5. Girl, Woman, Other, by Bernardine Evaristo (Booker!)
6. Milwaukee Noir, edited by Tim Hennessy (our big regional book)
7. Flights, by Olga Tokarczuk (Nobel)
8. All the Light We Cannot See, by Anthony Doerr
9. The Current, by Tim Johnston
10. We're All in This Together, by Amy Jones

First of all, I should note that The Overstory had a huge week. It's the must-give paperback fiction for the season.

Since last year I had a relative crowd pleaser as my book of the year (The Great Believers), I thought I'd go out-of-the-box and pick We're All in This Together, which has just about everything going against it for success except a nice book jacket. For one thing, it was published in 2016, and only got imported here in 2019 when nobody would by the American rights. It's a paperback original, but being that McLelland and Stewart has no presence here, it didn't really have any marketing except the might influence of our Knopf/Doubleday sales rep Jason. Most of the stores selling the book well are in his territory. If you like funny family novels (and I know you do, Where'd You Go, Bernadette? fans. It actually reminds me a bit of Kevin Wilson's Nothing to See Here, only with less spontaneous combustion.

Paperback Nonfiction:
1. No One Is Too Small to Make a Difference, by Greta Thunberg
2. The Library Book, by Susan Orlean
3. White Fragility, by Robin DiAngelo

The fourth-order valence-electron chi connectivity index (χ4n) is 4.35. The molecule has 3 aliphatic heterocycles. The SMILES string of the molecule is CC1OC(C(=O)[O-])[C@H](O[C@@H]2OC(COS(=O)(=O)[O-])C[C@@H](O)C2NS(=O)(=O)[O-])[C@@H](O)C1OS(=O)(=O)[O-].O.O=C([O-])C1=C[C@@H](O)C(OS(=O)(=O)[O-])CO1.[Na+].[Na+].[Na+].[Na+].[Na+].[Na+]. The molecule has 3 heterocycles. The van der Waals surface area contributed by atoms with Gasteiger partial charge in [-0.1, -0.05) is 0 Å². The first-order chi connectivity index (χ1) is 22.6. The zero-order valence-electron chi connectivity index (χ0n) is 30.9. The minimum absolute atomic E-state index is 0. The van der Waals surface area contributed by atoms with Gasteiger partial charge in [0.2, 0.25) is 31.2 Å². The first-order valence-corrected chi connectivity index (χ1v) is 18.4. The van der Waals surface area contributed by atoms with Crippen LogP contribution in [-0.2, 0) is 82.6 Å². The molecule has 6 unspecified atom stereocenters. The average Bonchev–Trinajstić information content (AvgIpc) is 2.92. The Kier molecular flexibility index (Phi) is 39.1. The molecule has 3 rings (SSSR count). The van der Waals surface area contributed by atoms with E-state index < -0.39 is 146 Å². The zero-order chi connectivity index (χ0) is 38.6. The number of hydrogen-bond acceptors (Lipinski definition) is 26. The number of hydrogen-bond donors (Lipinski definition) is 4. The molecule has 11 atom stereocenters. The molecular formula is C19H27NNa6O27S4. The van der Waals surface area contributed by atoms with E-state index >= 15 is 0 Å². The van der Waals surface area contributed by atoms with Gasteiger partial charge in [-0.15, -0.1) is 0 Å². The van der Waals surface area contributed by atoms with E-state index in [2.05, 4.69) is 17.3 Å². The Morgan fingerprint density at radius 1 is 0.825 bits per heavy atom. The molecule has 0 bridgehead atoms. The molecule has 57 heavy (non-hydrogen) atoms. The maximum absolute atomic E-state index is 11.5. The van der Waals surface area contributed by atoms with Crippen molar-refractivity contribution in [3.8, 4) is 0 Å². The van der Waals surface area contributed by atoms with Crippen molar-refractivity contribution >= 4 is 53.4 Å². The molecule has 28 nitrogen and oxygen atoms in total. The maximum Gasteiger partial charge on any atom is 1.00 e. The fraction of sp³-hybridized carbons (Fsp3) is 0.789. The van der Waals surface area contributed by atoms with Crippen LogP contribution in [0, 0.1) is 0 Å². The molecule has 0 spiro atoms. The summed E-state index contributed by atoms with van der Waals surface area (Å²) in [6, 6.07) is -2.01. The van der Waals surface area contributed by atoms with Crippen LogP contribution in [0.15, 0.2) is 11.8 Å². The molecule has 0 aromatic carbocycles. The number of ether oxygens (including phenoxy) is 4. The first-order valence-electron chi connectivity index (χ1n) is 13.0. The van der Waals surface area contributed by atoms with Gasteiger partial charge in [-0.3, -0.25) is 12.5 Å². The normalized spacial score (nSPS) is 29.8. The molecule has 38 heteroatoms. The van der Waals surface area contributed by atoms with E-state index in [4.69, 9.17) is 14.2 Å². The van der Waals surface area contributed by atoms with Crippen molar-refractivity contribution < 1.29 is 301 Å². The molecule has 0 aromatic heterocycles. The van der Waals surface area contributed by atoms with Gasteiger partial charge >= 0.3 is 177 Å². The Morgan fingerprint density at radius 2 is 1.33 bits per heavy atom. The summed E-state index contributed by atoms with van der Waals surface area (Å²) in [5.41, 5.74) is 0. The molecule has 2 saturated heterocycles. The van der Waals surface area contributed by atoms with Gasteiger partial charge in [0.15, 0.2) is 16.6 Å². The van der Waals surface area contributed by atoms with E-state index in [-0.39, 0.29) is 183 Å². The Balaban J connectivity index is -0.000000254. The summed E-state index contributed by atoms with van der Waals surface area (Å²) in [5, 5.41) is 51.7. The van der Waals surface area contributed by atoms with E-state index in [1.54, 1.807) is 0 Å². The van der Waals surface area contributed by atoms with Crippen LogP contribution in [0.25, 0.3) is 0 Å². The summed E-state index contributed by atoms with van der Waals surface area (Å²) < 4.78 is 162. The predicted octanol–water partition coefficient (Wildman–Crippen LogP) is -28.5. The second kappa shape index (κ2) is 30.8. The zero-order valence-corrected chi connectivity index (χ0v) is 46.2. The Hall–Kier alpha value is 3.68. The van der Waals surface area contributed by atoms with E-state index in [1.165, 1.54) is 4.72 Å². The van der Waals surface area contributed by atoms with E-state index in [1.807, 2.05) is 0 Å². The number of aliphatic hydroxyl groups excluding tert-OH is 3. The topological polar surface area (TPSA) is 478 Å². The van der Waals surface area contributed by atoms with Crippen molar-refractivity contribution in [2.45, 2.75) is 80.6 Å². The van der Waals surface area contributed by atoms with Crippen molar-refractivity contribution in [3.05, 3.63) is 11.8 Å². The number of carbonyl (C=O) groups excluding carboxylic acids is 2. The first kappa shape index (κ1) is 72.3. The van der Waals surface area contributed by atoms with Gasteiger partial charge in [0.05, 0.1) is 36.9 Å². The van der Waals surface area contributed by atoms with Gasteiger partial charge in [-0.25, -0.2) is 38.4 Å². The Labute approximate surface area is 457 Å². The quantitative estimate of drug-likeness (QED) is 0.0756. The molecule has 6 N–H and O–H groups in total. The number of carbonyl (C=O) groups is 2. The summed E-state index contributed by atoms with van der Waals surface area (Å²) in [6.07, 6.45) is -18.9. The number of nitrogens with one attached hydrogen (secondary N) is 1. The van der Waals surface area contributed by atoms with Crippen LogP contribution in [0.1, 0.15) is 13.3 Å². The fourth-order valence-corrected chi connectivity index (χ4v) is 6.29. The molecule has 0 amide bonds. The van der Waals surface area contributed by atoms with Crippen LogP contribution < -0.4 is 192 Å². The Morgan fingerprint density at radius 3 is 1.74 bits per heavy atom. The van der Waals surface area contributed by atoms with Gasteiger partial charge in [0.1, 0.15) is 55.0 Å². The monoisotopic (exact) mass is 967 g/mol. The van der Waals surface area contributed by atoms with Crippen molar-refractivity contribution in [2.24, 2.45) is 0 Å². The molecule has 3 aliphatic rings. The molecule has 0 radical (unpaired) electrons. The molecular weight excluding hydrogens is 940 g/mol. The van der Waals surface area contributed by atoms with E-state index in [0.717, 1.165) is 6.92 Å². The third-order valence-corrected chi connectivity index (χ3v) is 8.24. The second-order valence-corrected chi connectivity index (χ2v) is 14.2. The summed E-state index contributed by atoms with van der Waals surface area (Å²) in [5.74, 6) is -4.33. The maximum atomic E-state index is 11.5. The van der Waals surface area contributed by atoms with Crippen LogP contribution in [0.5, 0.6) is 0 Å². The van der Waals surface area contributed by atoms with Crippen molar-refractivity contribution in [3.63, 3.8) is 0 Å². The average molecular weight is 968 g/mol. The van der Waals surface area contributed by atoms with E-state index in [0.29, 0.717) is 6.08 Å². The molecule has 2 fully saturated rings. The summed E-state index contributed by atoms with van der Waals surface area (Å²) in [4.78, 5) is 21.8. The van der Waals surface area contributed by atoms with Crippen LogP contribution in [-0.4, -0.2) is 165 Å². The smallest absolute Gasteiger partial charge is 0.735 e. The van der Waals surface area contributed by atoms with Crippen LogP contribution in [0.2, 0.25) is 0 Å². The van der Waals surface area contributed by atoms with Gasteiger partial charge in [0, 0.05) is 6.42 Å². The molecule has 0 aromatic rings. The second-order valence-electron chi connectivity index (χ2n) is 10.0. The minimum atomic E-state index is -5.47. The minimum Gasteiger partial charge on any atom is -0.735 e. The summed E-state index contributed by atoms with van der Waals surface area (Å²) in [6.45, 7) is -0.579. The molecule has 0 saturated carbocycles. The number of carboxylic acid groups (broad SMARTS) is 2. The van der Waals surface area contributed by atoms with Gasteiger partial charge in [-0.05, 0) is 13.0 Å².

4. Classic Krakauer, by Jon Krakauer
5. 111 Places in Milwaukee You Must Not Miss, by Michelle Madden
6. How to Resist Amazon and Why, by Danny Caine
7. Making Comics, by Lynda Barry
8. The Good Neighbor, by Maxwell King
9. The Heartbeat of Wounded Knee, by David Treuer
10. World Almanac and Book of Facts 2020, edited by Sarah Janssen (well, what a comfort it is to see this!)

#1 by a good margin this week is Greta Thunberg's No One Is Too Small to Make a Difference, which is collected from her speeches. I was mentioning at an educator talk that Amie told me a lot of publishers are publishing kids books based on Thunberg and her environmental activism, but here's the real thing. From Lucy Diavolo in Teen Vogue: "In a collection of public remarks delivered from September 2018 to September 2019, readers see Greta’s best attempts to boil down a complex range of scientific estimates and calculations into a sort of doomsday clock urging people to take action."

Books for Kids:
1. Dasher, by Matt Tavares
2. Children of Virtue and Vengeance V2, by Tomi Adeyemi
3. Peek-A-Who, by Elsa Mroziewicz
4. Wrecking Ball V14, by Jeff Kinney
5. Troublemaker for Justice, by Jacqueline Houtman (event at Boswell, Wed Jan 8, 6:30 pm)
6. The Snowy Day board book, by Ezra Jack Keats
7. The Story Orchestra: Nutcracker, by Jessica Courtney Tickle
8. The Story Orchestra: Swan Lake, by Jessica Courtney Tickle